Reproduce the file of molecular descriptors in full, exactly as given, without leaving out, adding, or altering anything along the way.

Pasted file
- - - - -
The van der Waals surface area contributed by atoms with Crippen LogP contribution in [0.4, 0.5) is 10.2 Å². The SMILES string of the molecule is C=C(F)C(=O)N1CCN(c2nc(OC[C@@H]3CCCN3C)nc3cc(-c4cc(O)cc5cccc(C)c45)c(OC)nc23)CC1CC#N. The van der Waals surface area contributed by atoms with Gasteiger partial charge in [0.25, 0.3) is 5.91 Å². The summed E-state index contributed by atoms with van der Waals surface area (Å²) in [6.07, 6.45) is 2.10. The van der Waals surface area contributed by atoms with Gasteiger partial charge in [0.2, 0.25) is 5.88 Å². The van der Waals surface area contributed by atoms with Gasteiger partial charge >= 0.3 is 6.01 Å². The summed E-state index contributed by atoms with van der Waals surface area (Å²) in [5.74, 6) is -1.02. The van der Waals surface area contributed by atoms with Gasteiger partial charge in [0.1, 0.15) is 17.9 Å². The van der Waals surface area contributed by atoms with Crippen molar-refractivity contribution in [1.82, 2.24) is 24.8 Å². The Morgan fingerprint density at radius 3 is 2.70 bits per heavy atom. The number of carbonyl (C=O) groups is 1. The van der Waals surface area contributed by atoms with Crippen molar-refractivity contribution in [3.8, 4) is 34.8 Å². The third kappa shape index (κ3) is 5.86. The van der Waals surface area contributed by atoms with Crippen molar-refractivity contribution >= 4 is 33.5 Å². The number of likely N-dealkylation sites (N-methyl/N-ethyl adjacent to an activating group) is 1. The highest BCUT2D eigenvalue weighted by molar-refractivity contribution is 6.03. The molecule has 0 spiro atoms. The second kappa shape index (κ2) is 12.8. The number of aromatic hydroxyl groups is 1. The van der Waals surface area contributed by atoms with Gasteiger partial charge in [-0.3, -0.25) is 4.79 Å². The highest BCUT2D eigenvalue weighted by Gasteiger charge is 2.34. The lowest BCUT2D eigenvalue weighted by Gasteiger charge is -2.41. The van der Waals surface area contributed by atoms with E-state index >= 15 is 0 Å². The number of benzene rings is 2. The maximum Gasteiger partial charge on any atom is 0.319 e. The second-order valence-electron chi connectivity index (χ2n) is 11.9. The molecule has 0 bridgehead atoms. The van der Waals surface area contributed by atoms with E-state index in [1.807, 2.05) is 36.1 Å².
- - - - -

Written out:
The van der Waals surface area contributed by atoms with Crippen LogP contribution in [0.4, 0.5) is 10.2 Å². The SMILES string of the molecule is C=C(F)C(=O)N1CCN(c2nc(OC[C@@H]3CCCN3C)nc3cc(-c4cc(O)cc5cccc(C)c45)c(OC)nc23)CC1CC#N. The van der Waals surface area contributed by atoms with Gasteiger partial charge in [0.25, 0.3) is 5.91 Å². The summed E-state index contributed by atoms with van der Waals surface area (Å²) in [6.07, 6.45) is 2.10. The van der Waals surface area contributed by atoms with Gasteiger partial charge in [0.2, 0.25) is 5.88 Å². The van der Waals surface area contributed by atoms with Gasteiger partial charge >= 0.3 is 6.01 Å². The summed E-state index contributed by atoms with van der Waals surface area (Å²) in [5.74, 6) is -1.02. The van der Waals surface area contributed by atoms with Gasteiger partial charge in [0.1, 0.15) is 17.9 Å². The van der Waals surface area contributed by atoms with Crippen molar-refractivity contribution in [1.82, 2.24) is 24.8 Å². The Morgan fingerprint density at radius 3 is 2.70 bits per heavy atom. The number of carbonyl (C=O) groups is 1. The van der Waals surface area contributed by atoms with Crippen molar-refractivity contribution in [3.8, 4) is 34.8 Å². The third kappa shape index (κ3) is 5.86. The van der Waals surface area contributed by atoms with Crippen molar-refractivity contribution >= 4 is 33.5 Å². The number of likely N-dealkylation sites (N-methyl/N-ethyl adjacent to an activating group) is 1. The highest BCUT2D eigenvalue weighted by molar-refractivity contribution is 6.03. The molecule has 0 spiro atoms. The second kappa shape index (κ2) is 12.8. The number of aromatic hydroxyl groups is 1. The van der Waals surface area contributed by atoms with Gasteiger partial charge in [-0.3, -0.25) is 4.79 Å². The highest BCUT2D eigenvalue weighted by Gasteiger charge is 2.34. The lowest BCUT2D eigenvalue weighted by Gasteiger charge is -2.41. The van der Waals surface area contributed by atoms with E-state index >= 15 is 0 Å². The number of benzene rings is 2. The maximum Gasteiger partial charge on any atom is 0.319 e. The second-order valence-electron chi connectivity index (χ2n) is 11.9. The molecule has 0 bridgehead atoms. The van der Waals surface area contributed by atoms with E-state index in [1.807, 2.05) is 36.1 Å².